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1831.11.29 - Elizabeth Huntington to John Huntington, Nov. 29th, 1831


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[November 29, 1831]

My Dear Whiting[1],

Your father[2] [received] ... (torn)[3] ... sheets of paper from William[4] last ... (torn) ... a full account of this exercises [of] ... (torn) ... busy "journeying", as he says, "slowly ..." (torn) ... He has made up his mind to become a preacher[5] ... (torn) ... faith which he once would have destroyed - he seems not to have determined on the particular courses which he shall pursue- and I am almost afraid (crossed out) he will start some wild scheme as he has formerly done. One thing gives me encouragement, he seems earnestly seeking Divine direction[6] - and if he is really willing to take advice - and follow the [course set] of his friend I shall think it a token for good - and have strong hopes that his character is indeed changed -. Your father wrote him a long letter in answer, and urged him to come home. May the Lord direct him in the way in which he should go -. in this petition I know you will join -. We have had two letters from Theophilus[7] since he left us - the first was written the day after he begun [sic.] his school; in that he appears to be heartily sick of the [business] - in the last written a week after he seems to be more satisfied; he intends to walk home the day before Thanksgiving said he should be at the Post Office in Leverett[8] at eight o'clock in the evening - where some one [sic.] I hope will go to meet him and help him on his way homeward - We expect Charles[9] and Helen[10] to be with us at that time and little Frances[11] of course - they will go back next morning and perhaps some of us go over and attend meeting - Our little society[12] met at your uncle's'[13] [sic.] today for the last time this season, and your Pa preached himself -. Doct. Brown[14], from the account Francis[15] gave of his sermon last sabbath, has become rather harsh in delivering his sentiments - and I hope we shall be able, instead of hearing him, to hear Mr. [Heams,][16] this winter -. A week ago last Thursday we received your concluding numbers to your brothers [sic.] T. & T. - enclosed in one to Frederic[17] - hope to hear again soon. as to your school[18] (illegible symbol) - We had a letter from Elizabeth[19] about a week since they were all well -. Mr. F- [20] and others making arrangements for the formation of another society. that they may have a man of talents [underlined]. Though we may not be together in person next thursday, we shall I trust in spirit - and may the Divine Spirit inspire us with that gratitude which shall make our offerings acceptable to God, thro' the intercession[21] ...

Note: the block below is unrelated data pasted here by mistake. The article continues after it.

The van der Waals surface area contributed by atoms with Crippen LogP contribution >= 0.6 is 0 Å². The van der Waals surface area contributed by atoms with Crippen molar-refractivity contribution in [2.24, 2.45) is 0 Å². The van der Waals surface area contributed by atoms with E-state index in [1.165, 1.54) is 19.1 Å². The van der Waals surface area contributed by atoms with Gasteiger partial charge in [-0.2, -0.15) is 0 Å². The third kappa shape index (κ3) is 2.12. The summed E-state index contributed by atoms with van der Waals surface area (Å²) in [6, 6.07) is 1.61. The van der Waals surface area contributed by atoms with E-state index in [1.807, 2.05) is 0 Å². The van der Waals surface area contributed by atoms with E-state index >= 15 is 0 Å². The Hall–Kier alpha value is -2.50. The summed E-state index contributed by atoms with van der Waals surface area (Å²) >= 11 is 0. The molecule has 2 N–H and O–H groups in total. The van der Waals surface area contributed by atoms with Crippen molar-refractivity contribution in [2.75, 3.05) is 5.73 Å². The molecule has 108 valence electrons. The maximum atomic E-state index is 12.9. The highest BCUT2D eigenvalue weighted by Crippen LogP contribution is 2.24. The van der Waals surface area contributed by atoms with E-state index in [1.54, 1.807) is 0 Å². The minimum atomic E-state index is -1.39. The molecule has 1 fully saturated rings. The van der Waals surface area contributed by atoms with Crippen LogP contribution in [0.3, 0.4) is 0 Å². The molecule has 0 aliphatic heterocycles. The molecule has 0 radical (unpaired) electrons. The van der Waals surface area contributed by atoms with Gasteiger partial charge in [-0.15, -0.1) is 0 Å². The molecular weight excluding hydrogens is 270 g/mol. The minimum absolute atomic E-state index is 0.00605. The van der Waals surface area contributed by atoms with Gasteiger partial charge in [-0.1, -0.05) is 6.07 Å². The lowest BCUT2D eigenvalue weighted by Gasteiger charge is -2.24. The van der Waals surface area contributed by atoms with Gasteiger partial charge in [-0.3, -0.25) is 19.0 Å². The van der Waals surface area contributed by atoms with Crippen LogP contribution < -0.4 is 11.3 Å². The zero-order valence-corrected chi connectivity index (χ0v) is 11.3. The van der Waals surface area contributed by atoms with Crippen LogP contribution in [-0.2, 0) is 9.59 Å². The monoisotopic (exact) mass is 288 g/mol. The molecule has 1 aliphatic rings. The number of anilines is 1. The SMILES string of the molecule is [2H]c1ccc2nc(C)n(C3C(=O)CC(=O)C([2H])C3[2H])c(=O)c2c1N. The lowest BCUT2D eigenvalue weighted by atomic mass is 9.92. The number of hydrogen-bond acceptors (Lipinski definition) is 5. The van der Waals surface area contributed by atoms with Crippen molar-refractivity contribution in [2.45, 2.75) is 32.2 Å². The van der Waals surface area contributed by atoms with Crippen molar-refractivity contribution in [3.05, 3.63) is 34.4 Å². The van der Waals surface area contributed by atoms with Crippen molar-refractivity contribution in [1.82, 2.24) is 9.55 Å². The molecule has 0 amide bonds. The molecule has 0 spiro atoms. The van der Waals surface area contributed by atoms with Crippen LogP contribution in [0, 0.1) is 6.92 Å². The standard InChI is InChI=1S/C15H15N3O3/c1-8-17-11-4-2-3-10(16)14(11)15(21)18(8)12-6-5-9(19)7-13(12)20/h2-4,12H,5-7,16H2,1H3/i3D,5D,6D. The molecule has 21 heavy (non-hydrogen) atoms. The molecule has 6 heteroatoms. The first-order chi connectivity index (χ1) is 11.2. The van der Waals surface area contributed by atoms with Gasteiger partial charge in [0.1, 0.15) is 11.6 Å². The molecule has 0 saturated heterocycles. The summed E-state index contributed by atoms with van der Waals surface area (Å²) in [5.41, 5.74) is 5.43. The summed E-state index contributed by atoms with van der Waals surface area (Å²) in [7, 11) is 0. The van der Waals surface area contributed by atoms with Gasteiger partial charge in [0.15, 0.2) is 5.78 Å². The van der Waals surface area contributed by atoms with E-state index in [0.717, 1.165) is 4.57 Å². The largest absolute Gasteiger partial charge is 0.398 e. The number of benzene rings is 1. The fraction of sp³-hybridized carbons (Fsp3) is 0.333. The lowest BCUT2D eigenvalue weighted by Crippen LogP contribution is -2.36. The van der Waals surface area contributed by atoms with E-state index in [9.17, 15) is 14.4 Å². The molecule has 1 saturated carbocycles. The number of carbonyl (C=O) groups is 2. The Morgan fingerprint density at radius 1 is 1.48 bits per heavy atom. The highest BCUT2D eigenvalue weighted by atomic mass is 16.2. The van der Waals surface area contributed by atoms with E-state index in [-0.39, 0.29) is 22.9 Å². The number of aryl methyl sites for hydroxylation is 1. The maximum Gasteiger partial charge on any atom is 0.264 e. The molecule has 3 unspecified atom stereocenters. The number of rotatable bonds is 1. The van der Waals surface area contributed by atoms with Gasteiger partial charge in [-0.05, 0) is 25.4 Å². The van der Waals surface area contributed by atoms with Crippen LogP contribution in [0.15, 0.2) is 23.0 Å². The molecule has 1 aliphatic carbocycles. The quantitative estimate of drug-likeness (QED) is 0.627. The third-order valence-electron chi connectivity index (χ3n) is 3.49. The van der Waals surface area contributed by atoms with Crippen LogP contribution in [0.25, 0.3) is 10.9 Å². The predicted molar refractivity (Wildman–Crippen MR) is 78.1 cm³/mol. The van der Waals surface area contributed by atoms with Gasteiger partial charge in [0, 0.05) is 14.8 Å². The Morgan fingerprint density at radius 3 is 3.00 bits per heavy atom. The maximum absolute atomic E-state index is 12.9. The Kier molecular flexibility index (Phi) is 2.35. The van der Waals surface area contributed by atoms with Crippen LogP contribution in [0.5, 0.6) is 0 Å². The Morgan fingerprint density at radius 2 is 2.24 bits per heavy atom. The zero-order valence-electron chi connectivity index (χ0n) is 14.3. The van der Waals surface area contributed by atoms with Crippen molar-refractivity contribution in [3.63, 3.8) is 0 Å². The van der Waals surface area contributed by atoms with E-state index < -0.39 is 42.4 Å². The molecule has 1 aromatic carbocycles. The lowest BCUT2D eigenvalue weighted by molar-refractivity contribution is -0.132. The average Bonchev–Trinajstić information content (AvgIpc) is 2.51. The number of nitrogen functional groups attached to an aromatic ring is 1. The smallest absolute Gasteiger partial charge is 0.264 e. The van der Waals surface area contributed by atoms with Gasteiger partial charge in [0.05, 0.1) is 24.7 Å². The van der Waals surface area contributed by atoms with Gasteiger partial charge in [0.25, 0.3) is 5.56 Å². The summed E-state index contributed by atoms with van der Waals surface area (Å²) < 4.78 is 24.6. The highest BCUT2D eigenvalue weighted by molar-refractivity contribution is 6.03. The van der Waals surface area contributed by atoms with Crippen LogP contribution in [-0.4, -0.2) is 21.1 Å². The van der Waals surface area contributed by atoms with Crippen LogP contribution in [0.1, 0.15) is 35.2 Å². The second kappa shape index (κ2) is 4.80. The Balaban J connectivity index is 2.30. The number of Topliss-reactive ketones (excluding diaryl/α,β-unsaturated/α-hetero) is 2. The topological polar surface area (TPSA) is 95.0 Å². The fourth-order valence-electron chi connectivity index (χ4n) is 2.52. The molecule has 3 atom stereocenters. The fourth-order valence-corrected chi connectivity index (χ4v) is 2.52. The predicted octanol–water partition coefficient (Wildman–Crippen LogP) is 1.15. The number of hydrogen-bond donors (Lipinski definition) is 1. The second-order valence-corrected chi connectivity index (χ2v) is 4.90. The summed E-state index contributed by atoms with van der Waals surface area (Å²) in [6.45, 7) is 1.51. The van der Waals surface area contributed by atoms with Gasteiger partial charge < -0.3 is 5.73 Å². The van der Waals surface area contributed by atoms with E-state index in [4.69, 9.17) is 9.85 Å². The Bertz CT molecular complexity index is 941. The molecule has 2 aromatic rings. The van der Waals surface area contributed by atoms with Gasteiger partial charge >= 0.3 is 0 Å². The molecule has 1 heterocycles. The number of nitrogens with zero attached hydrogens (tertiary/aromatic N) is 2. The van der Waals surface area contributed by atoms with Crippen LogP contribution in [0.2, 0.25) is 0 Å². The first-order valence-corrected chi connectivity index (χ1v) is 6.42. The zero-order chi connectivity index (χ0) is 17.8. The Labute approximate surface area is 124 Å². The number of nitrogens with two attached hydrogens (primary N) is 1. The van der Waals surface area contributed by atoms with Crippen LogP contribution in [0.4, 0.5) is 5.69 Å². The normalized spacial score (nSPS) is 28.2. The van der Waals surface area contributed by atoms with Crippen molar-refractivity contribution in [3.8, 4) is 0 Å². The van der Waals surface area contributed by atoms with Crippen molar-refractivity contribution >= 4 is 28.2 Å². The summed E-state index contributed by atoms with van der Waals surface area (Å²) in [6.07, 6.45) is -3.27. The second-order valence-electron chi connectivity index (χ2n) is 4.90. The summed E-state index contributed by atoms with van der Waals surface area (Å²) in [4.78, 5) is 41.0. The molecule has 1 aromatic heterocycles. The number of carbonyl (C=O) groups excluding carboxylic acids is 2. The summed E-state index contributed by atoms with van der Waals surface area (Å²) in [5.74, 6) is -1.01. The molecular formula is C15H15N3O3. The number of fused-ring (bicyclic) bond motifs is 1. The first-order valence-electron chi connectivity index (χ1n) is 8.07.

(written vertically) ... of his beloved Son - we have more mercies than we can possibly [reckon] up - and I feel as if my ingratitude was enough to deprive me of all - how wonderful is the long suffering of our God -. may it lead us to repentance, that we may enjoy the light of his countenance[22]. -

Your affectionate mother, EWH .

[1] John Huntington (1809-1832), sixth child of Dan and Elizabeth was often called by his middle name, Whiting.

[2] John's father is Dan Huntington (1774-1864)

[3] This letter is torn a bit on the upper right hand portion of the page so some of the words here are missing. The beginning is a little hard to comprehend fluently.

[4] William Huntington (1804-1885), third child of Dan and Elizabeth

[5] William attended Harvard College and at the time of this letter he was working on acquiring his M.D. He later fulfilled his desire to become a preacher by attending Hickman Seminary

[6] It is interesting to see Elizabeth discussing religious topics letter. The docent at the Porter Phelps Huntington Museum described how Elizabeth's religious direction bounced around from Protestant to utilitarianism. At the time of this letter, it is clear she is still very religious.

[7] Theophilus Huntington (1811-1862), seventh child of Dan and Elizabeth

[8] Leverett, Massachusetts in Franklin County

[9] Charles Huntington (1802-1868), first child of Dan and Elizabeth

[10] Helen Sophia Mills, first wife of Charles - married in 1827

[11] "Little Frances" could refer to a son of Charles and Helen (grandson of Elizabeth)

[12] What is this society of which Elizabeth writes? My guess would be a church/religious society.

[13] "Uncle" most likely refers to (Moses) Charles Porter Phelps, Elizabeth's only living brother and thus John's uncle

[14] Who is Doctor Brown?

[15] Different spelling from "Frances" previously mentioned. This could possibly be a local family friend or another extended family member

[16] Who is Mr. [Heams]? My guess would be another local preacher

[17] Frederic Dan Huntington (1819-1904), eleventh and final child of Dan and Elizabeth

[18] John is studying at Harvard College at the time of this letter. He will actually die before he graduates in 1832.

[19] Elizabeth Huntington (1803-1864), second child of Dan and Elizabeth

[20] Who is Mr. F-?

[21] "Intercession" is the action of saying a prayer on behalf of another person

[22] "Countenance" is a person's face or facial features

Tags: Elizabeth; Whiting; John Huntington; William; preach*; Divine direction/ religious guidance; Theophilus; Charles; Helen; Frances; Francis; Doctor Brown; Heams; T. & T.; Frederic; little societies; God; suffering of God; intercession;

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